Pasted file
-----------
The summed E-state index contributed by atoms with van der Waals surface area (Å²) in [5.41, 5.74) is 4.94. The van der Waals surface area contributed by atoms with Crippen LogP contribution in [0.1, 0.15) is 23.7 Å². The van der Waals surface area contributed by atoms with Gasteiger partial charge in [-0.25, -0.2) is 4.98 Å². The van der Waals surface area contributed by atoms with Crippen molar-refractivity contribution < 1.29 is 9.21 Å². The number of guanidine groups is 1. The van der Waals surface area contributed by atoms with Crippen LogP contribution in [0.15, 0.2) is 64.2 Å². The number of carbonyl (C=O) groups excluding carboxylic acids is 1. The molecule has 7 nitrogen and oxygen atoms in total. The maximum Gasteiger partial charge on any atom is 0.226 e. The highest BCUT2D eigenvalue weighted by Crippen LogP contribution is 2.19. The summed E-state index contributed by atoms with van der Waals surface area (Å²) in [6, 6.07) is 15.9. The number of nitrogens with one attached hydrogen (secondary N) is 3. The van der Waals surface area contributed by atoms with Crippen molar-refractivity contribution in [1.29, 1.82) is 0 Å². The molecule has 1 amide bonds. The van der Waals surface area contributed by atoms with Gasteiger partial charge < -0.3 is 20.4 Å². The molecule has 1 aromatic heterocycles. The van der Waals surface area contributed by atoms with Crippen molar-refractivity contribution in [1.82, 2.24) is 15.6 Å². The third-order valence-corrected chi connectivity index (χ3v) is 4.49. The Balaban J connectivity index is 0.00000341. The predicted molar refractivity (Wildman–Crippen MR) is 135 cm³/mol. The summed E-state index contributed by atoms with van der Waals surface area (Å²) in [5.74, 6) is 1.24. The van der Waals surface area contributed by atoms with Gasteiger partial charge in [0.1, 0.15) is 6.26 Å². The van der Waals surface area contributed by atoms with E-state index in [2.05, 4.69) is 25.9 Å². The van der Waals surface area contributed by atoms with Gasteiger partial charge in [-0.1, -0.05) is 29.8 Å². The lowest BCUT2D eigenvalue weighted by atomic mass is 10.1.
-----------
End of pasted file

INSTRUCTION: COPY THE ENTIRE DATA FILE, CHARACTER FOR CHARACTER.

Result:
The summed E-state index contributed by atoms with van der Waals surface area (Å²) in [5.41, 5.74) is 4.94. The van der Waals surface area contributed by atoms with Crippen LogP contribution in [0.1, 0.15) is 23.7 Å². The van der Waals surface area contributed by atoms with Gasteiger partial charge in [-0.25, -0.2) is 4.98 Å². The van der Waals surface area contributed by atoms with Crippen molar-refractivity contribution < 1.29 is 9.21 Å². The number of guanidine groups is 1. The van der Waals surface area contributed by atoms with Crippen LogP contribution in [0.15, 0.2) is 64.2 Å². The number of carbonyl (C=O) groups excluding carboxylic acids is 1. The molecule has 7 nitrogen and oxygen atoms in total. The maximum Gasteiger partial charge on any atom is 0.226 e. The highest BCUT2D eigenvalue weighted by Crippen LogP contribution is 2.19. The summed E-state index contributed by atoms with van der Waals surface area (Å²) in [6, 6.07) is 15.9. The number of nitrogens with one attached hydrogen (secondary N) is 3. The van der Waals surface area contributed by atoms with Crippen molar-refractivity contribution in [1.29, 1.82) is 0 Å². The molecule has 1 amide bonds. The van der Waals surface area contributed by atoms with Gasteiger partial charge < -0.3 is 20.4 Å². The molecule has 1 aromatic heterocycles. The van der Waals surface area contributed by atoms with Crippen molar-refractivity contribution in [1.82, 2.24) is 15.6 Å². The third-order valence-corrected chi connectivity index (χ3v) is 4.49. The Balaban J connectivity index is 0.00000341. The predicted molar refractivity (Wildman–Crippen MR) is 135 cm³/mol. The summed E-state index contributed by atoms with van der Waals surface area (Å²) in [5.74, 6) is 1.24. The van der Waals surface area contributed by atoms with Gasteiger partial charge in [0.1, 0.15) is 6.26 Å². The van der Waals surface area contributed by atoms with E-state index in [2.05, 4.69) is 25.9 Å². The van der Waals surface area contributed by atoms with Gasteiger partial charge in [-0.1, -0.05) is 29.8 Å². The lowest BCUT2D eigenvalue weighted by atomic mass is 10.1.